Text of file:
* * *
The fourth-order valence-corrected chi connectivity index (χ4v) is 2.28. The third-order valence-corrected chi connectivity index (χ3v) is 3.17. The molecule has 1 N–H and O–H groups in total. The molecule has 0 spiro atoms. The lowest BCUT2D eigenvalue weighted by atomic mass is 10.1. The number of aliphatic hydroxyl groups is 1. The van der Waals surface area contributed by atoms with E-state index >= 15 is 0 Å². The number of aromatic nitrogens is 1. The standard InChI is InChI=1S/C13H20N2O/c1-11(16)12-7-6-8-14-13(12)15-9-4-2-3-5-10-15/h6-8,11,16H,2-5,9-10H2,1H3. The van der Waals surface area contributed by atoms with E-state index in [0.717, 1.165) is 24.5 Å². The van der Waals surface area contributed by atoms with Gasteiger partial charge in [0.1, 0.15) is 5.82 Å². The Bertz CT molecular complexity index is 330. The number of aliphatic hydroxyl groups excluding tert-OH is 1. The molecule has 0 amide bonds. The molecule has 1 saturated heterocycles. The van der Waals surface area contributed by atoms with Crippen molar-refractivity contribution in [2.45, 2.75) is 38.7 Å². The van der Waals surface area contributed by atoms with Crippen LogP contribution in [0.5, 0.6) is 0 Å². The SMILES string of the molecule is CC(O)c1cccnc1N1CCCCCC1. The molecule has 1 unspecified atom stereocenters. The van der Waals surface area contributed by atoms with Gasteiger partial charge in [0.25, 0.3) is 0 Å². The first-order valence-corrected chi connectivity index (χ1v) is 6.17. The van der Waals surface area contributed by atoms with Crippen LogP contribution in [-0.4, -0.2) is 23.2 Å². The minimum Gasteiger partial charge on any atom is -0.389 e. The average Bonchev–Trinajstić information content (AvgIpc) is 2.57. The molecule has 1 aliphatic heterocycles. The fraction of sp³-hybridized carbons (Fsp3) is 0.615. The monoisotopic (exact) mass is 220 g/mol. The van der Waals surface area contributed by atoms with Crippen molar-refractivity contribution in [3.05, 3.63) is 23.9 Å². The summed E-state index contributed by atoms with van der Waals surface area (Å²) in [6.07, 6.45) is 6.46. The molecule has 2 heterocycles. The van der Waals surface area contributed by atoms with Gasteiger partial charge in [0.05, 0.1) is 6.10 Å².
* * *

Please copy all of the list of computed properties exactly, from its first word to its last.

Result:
The fourth-order valence-corrected chi connectivity index (χ4v) is 2.28. The third-order valence-corrected chi connectivity index (χ3v) is 3.17. The molecule has 1 N–H and O–H groups in total. The molecule has 0 spiro atoms. The lowest BCUT2D eigenvalue weighted by atomic mass is 10.1. The number of aliphatic hydroxyl groups is 1. The van der Waals surface area contributed by atoms with E-state index >= 15 is 0 Å². The number of aromatic nitrogens is 1. The standard InChI is InChI=1S/C13H20N2O/c1-11(16)12-7-6-8-14-13(12)15-9-4-2-3-5-10-15/h6-8,11,16H,2-5,9-10H2,1H3. The van der Waals surface area contributed by atoms with E-state index in [0.717, 1.165) is 24.5 Å². The van der Waals surface area contributed by atoms with Gasteiger partial charge in [0.1, 0.15) is 5.82 Å². The Bertz CT molecular complexity index is 330. The number of aliphatic hydroxyl groups excluding tert-OH is 1. The molecule has 0 amide bonds. The molecule has 1 saturated heterocycles. The van der Waals surface area contributed by atoms with Crippen molar-refractivity contribution in [2.45, 2.75) is 38.7 Å². The van der Waals surface area contributed by atoms with Crippen LogP contribution in [0.5, 0.6) is 0 Å². The SMILES string of the molecule is CC(O)c1cccnc1N1CCCCCC1. The molecule has 1 unspecified atom stereocenters. The van der Waals surface area contributed by atoms with Gasteiger partial charge in [0.25, 0.3) is 0 Å². The first-order valence-corrected chi connectivity index (χ1v) is 6.17. The van der Waals surface area contributed by atoms with Crippen LogP contribution in [-0.4, -0.2) is 23.2 Å². The minimum Gasteiger partial charge on any atom is -0.389 e. The average Bonchev–Trinajstić information content (AvgIpc) is 2.57. The molecule has 1 aliphatic heterocycles. The fraction of sp³-hybridized carbons (Fsp3) is 0.615. The monoisotopic (exact) mass is 220 g/mol. The van der Waals surface area contributed by atoms with Crippen molar-refractivity contribution in [3.05, 3.63) is 23.9 Å². The summed E-state index contributed by atoms with van der Waals surface area (Å²) in [6.07, 6.45) is 6.46. The molecule has 2 heterocycles. The van der Waals surface area contributed by atoms with Gasteiger partial charge in [0.05, 0.1) is 6.10 Å².